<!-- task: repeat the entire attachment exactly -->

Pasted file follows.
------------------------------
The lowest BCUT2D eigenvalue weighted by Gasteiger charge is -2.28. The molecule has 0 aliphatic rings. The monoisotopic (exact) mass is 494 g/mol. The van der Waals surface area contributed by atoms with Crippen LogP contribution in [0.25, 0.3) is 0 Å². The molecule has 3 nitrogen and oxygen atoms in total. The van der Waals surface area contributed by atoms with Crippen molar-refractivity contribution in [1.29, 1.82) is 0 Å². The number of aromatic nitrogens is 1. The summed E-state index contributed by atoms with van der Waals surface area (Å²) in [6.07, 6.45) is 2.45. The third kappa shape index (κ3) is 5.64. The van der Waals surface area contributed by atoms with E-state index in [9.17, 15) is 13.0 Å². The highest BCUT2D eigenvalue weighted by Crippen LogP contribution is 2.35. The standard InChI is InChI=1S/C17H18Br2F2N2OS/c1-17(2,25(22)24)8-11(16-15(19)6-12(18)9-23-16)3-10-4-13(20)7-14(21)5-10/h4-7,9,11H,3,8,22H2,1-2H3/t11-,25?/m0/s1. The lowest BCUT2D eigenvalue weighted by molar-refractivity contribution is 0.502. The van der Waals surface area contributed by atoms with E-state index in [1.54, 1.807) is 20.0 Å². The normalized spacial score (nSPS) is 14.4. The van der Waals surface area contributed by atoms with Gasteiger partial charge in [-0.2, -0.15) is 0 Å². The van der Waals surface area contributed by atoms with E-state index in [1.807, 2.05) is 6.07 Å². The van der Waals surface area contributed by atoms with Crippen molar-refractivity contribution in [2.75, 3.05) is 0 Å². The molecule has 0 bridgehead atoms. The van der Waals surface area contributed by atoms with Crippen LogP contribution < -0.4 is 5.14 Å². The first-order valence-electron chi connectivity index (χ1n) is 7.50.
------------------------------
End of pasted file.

The lowest BCUT2D eigenvalue weighted by Gasteiger charge is -2.28. The molecule has 0 aliphatic rings. The monoisotopic (exact) mass is 494 g/mol. The van der Waals surface area contributed by atoms with Crippen LogP contribution in [0.25, 0.3) is 0 Å². The molecule has 3 nitrogen and oxygen atoms in total. The van der Waals surface area contributed by atoms with Crippen molar-refractivity contribution in [1.29, 1.82) is 0 Å². The number of aromatic nitrogens is 1. The summed E-state index contributed by atoms with van der Waals surface area (Å²) in [6.07, 6.45) is 2.45. The third kappa shape index (κ3) is 5.64. The van der Waals surface area contributed by atoms with E-state index in [9.17, 15) is 13.0 Å². The highest BCUT2D eigenvalue weighted by Crippen LogP contribution is 2.35. The standard InChI is InChI=1S/C17H18Br2F2N2OS/c1-17(2,25(22)24)8-11(16-15(19)6-12(18)9-23-16)3-10-4-13(20)7-14(21)5-10/h4-7,9,11H,3,8,22H2,1-2H3/t11-,25?/m0/s1. The lowest BCUT2D eigenvalue weighted by molar-refractivity contribution is 0.502. The van der Waals surface area contributed by atoms with E-state index in [1.54, 1.807) is 20.0 Å². The normalized spacial score (nSPS) is 14.4. The van der Waals surface area contributed by atoms with Gasteiger partial charge in [-0.2, -0.15) is 0 Å². The van der Waals surface area contributed by atoms with E-state index in [1.807, 2.05) is 6.07 Å². The van der Waals surface area contributed by atoms with Crippen molar-refractivity contribution in [2.75, 3.05) is 0 Å². The molecule has 0 bridgehead atoms. The van der Waals surface area contributed by atoms with Crippen LogP contribution < -0.4 is 5.14 Å². The first-order valence-electron chi connectivity index (χ1n) is 7.50.